Run of the Arrow

Summary

Run of the Arrow is a 1957 American Western film written, directed, and produced by Samuel Fuller and starring Rod Steiger, Sara Montiel, Brian Keith, Ralph Meeker, Jay C. Flippen, and a young Charles Bronson. Set at the end of the American Civil War, the movie was filmed in Technicolor.

Run of the Arrow
Directed bySamuel Fuller
Written bySamuel Fuller
Produced bySamuel Fuller
StarringRod Steiger
Sara Montiel
Brian Keith
Charles Bronson
CinematographyJoseph Biroc
Edited byGene Fowler Jr.
Music byVictor Young
Production
company
Distributed byUniversal Pictures
Release date
  • July 25, 1957 (1957-07-25) (Premiere-Los Angeles)[1]
Running time
86 minutes
CountryUnited States
LanguageEnglish

PlotEdit

On the last day of the Civil War, O'Meara (Rod Steiger), a Confederate soldier, shoots a Union lieutenant, who is later revealed as named Driscoll (Ralph Meeker). When he sees that Driscoll is not dead, O'Meara takes him to nearby Appomattox, where he learns that General Lee is in the process of surrendering to General Grant. As the doctor (Carleton Young) removes O'Meara's bullet from Driscoll, O'Meara almost shoots Grant, but is stopped by the doctor, who gives him the bullet. When O'Meara complains that he did not kill Driscoll only because the bullet was "warped", the doctor remarks that it is the "last bullet shot in this war" and gives it to O'Meara.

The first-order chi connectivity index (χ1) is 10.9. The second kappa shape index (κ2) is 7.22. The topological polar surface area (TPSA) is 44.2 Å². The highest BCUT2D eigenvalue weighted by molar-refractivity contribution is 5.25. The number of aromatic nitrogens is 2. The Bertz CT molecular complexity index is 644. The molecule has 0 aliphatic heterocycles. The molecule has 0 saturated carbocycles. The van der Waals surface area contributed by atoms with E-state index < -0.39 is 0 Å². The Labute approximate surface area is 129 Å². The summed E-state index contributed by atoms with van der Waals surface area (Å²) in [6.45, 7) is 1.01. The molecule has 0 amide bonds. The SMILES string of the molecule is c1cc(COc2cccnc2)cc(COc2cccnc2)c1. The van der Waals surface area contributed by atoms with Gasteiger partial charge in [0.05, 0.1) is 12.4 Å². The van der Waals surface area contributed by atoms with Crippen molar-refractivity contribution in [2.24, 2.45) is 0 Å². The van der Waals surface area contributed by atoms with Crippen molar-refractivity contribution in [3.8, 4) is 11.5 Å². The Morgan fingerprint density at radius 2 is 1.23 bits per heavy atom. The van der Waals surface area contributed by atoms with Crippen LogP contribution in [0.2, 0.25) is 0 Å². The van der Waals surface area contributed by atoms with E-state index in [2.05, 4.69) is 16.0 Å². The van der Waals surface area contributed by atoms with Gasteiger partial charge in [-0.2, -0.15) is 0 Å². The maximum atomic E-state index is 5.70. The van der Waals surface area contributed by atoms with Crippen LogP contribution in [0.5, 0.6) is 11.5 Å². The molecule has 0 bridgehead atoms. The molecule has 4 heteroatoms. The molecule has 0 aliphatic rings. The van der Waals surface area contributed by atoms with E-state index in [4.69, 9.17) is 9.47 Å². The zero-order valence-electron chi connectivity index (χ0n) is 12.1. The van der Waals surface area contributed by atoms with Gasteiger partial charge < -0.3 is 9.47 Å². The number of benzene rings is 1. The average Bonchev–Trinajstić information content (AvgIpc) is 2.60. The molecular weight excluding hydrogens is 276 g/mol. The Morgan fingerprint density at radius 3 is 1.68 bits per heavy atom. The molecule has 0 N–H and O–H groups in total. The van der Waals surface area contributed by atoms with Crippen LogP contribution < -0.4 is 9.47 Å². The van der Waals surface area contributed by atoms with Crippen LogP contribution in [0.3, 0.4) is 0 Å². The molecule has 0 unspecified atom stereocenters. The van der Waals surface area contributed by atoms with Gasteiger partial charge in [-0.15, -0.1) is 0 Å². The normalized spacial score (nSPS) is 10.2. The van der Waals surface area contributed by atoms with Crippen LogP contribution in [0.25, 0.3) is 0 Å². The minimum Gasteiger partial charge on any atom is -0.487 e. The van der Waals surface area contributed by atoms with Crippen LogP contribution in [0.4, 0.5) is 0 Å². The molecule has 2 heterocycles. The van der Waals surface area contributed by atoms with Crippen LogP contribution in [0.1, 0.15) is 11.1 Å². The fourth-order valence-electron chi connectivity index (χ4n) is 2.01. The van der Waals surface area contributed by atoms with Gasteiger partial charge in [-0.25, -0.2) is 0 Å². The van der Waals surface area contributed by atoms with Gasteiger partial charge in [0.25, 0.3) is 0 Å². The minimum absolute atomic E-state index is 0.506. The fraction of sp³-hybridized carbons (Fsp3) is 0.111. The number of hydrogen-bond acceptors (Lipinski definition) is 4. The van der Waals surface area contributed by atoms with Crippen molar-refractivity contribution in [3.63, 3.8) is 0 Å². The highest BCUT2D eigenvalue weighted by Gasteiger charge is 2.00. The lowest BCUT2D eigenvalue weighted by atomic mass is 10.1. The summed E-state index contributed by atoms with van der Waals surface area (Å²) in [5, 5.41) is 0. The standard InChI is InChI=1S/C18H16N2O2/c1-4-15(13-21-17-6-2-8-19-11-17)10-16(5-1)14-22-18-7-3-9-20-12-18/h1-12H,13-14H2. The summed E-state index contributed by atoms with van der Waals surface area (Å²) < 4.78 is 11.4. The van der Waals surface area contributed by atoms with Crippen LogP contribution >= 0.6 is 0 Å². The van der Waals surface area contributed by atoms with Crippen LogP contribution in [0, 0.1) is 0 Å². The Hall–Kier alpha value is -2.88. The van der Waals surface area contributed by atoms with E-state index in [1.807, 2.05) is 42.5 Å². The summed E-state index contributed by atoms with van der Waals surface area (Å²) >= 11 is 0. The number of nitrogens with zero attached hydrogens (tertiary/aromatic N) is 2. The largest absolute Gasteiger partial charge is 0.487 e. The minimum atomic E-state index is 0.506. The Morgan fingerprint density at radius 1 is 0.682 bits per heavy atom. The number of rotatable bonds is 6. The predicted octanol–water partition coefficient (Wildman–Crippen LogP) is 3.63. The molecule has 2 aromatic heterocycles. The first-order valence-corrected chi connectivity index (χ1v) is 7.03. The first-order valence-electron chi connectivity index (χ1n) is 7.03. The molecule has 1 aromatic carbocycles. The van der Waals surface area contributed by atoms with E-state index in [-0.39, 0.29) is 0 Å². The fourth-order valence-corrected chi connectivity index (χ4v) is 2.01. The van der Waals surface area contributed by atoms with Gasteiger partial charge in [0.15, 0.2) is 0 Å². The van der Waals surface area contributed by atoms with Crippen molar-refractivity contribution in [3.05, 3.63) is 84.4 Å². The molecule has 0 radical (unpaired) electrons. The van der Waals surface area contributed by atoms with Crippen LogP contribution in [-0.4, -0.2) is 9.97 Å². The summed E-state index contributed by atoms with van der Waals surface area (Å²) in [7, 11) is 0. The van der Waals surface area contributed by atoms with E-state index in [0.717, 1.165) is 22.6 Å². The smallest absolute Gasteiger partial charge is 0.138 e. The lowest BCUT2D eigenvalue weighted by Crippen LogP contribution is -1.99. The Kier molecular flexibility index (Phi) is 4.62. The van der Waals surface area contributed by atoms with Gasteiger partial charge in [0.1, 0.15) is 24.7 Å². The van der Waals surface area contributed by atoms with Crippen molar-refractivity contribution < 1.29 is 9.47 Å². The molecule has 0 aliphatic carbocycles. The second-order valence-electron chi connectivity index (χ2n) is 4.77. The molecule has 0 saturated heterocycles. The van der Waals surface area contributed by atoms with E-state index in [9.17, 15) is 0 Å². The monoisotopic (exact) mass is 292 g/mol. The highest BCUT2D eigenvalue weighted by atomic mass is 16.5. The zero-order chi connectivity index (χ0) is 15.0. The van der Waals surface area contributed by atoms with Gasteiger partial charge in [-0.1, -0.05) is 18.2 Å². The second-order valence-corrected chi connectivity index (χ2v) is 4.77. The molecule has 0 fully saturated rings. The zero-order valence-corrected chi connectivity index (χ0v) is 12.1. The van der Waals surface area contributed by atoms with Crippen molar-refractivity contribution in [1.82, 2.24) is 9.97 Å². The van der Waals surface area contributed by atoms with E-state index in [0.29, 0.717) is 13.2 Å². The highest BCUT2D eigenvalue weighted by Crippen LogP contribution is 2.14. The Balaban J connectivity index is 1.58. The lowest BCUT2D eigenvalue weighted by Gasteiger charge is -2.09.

Returning to his home in Virginia, O'Meara rejects the pleas of his mother (Olive Carey) to put aside his hatred and settle down, as she notes the losses that the family and community have suffered in the war. O'Meara, however, refuses to accept the authority of the United States government and proclaims himself a man without a country. He heads west, hoping to join with the Sioux nation in their own wars against the American army.

O'Meara finds travel in strange territory difficult until he meets an aging Oglala scout named Walking Coyote (Jay C. Flippen), who speaks English, and says that he is heading back to his home tribe to die. O'Meara and he travel together, with Walking Coyote teaching the White man the Sioux language and customs. The two, though, are captured by a band of Sioux warriors led by Crazy Wolf (H.M. Wynant), who is about to execute both men when Walking Coyote invokes the right to the "run of the arrow", a ritual that could save the men's lives if they can endure a run marked by arrows flying in their path.

During the run, Walking Coyote collapses and dies, but O'Meara is saved by a group of Sioux women, including Yellow Moccasin (Sara Montiel), who helps him to present himself to the tribe's chief, Blue Buffalo (Charles Bronson), and claim his right to his life for surviving the run. Blue Buffalo gives O'Meara safe haven as he recovers, in part because of their mutual hatred of the Americans. Having fallen in love, O'Meara asks permission to be married with Yellow Moccasin, proclaiming, "In my heart, my nation is Sioux." When O'Meara also points out the similarities between his Christian God and the Indians' Great Spirit, Blue Buffalo agrees and O'Meara becomes an active member of the tribe. The couple adopts a mute orphan boy, Silent Tongue (Billy Miller), as their own son.